Interactive Investor

ii view: BAE Systems sticks to its target

8th November 2021 14:38

Keith Bowman from interactive investor

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Looking to Asia Pacific and with a dividend yield of over 4%. Buy, sell, or hold?

Third-quarter trading update

  • Full year guidance is unchanged

Chief executive Charles Woodburn said: 

“We're evolving our business to be well positioned for growth over the medium term alongside a focus on longer-term value drivers as we ramp up investment in advanced technologies and progress our sustainability agenda.”

ii round-up:

Arms maker BAE Systems (LSE:BA.) today underlined the benefit of its geographic diversity, although left its full-year sales and earnings estimates unchanged from that given back at its late July half-year results. 

BAE continues to expect both sales and earnings per share to growth between 3% to 5% compared to 2020, highlighting its customer exposure in Australia, the US and the UK, and Australia’s recent decision to switch from French bought submarines to a US option as strategically significant. 

BAE shares were little changed in UK trading, having risen by around 17% year-to-date. Shares for rival Babcock (LSE:BAB) are up by a similar amount over that time while shares for bid approached Meggitt (LSE:MGGT) have jumped by more than 60%. 

BAE products include jet fighter components, navy guns and radar. Its Air division which contributes towards both the US F-35 fighter and Europe’s Typhoon jet, remains its biggest by sales, generating around a third of annual revenues.

Management flagged its supply chain resilience given the long-term programme positions and more stable forward visibility for long-lead items. Its backlog of orders supports growth over the medium term, with its pipeline of opportunities staying strong according to the board. 

As the largest defence provider in the UK and Australia and a top ten prime contractor to the US, management believes its portfolio is well positioned to benefit from increased defence spending in the Asia Pacific region through its Australia business. Both trade and military tensions have been growing between the US and China. 

In Europe, nations including Germany and France continue to increase their defence budgets to address the threat environment and move towards their 2% of GDP NATO commitments.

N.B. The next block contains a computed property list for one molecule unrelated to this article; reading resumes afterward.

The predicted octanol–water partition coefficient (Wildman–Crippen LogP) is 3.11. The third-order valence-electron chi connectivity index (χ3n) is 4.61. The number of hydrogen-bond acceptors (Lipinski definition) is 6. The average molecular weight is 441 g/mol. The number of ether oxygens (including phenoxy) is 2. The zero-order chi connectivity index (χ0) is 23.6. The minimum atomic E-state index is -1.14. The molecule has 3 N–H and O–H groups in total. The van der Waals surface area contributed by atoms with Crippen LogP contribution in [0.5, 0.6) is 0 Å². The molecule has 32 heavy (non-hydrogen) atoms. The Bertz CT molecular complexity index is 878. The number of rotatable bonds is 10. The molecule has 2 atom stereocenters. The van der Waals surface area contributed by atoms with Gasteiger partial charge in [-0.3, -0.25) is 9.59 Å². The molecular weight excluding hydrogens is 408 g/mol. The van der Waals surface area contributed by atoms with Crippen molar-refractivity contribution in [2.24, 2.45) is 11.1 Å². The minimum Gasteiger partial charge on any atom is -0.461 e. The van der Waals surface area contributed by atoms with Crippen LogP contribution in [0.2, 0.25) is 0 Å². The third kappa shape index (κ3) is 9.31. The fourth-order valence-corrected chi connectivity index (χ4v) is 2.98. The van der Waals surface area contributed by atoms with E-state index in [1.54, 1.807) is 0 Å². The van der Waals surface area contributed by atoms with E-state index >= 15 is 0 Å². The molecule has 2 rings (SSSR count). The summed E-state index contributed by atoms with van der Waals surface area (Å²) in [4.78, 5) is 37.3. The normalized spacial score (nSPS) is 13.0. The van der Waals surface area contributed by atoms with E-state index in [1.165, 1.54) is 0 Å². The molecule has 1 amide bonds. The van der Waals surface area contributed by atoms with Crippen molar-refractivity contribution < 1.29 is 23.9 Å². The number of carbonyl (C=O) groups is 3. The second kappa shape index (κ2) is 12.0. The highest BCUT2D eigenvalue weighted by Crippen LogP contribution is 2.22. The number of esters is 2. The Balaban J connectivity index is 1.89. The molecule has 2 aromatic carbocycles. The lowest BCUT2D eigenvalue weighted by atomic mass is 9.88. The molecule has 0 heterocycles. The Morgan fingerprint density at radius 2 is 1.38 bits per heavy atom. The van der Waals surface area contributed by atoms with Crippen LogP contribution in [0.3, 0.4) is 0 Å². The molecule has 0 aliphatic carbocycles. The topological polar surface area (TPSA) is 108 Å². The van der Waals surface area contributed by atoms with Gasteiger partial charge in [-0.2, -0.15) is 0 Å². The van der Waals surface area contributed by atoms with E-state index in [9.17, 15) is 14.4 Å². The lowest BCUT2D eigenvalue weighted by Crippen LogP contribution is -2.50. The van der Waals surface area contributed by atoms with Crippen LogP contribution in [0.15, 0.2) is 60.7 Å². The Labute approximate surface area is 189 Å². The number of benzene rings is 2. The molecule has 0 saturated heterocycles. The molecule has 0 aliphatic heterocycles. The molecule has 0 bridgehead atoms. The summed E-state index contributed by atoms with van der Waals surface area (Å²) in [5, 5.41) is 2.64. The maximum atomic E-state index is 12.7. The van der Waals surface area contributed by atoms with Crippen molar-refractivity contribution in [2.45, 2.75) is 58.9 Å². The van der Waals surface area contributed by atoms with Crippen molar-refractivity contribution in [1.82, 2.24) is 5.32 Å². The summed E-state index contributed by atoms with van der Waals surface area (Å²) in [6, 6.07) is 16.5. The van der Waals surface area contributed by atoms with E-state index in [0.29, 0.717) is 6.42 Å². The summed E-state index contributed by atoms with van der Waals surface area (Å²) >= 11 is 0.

BAE’s recently outlined Environmental, Social and Governance (ESG) policies include a commitment to halt the handling of white phosphorus and plans to earn an accreditation as a real living wage employer. 

To date, it has completed £308 million of the £500 million share buyback programme announced at its July half-year results. Full-year results to the end of December are scheduled for the 24 February. 

ii view:

BAE operates across the five divisions of air, electronic systems including components for commercial aircraft, platforms and services making combat vehicles, naval maritime and cyber and intelligence. The defence industry is driven by politics and government appetite for spending. As such, it is somewhat volatile in nature with order flow difficult to predict. 

In tandem with a diverse product range, BAE also attempts to sell to a diverse selection of countries. In 2020, the US accounted for nearly half of total sales. Next came the UK, generating around a fifth, with the now politically scrutinised Saudi Arabia in third place at just over 14%. Australia accounted for under 4% of sales. 

For investors, the strain on government finances under measures to address the pandemic and possible resulting defence spending cuts further down the line warrant consideration. Changes of government can also offer come with budget implications, while ethical concerns given the making of arms might be considered.

That said, relatively frosty relations between the US and China and Russia offer a positive if undesired backdrop. Add in a historic and forecast dividend yield of over 4% (not guaranteed), and BAE continues to justify its place in many balanced and diversified investment portfolios. 

Positives: 

  • Order backlog of over £44 billion
  • Attractive dividend (not guaranteed)

Negatives:

  • Arms manufacturing may generate ethical concerns
  • Pandemic is now stressing government borrowing levels

The average rating of stock market analysts:

Buy

These articles are provided for information purposes only.  Occasionally, an opinion about whether to buy or sell a specific investment may be provided by third parties.  The content is not intended to be a personal recommendation to buy or sell any financial instrument or product, or to adopt any investment strategy as it is not provided based on an assessment of your investing knowledge and experience, your financial situation or your investment objectives. The value of your investments, and the income derived from them, may go down as well as up. You may not get back all the money that you invest. The investments referred to in this article may not be suitable for all investors, and if in doubt, an investor should seek advice from a qualified investment adviser.

Full performance can be found on the company or index summary page on the interactive investor website. Simply click on the company's or index name highlighted in the article.

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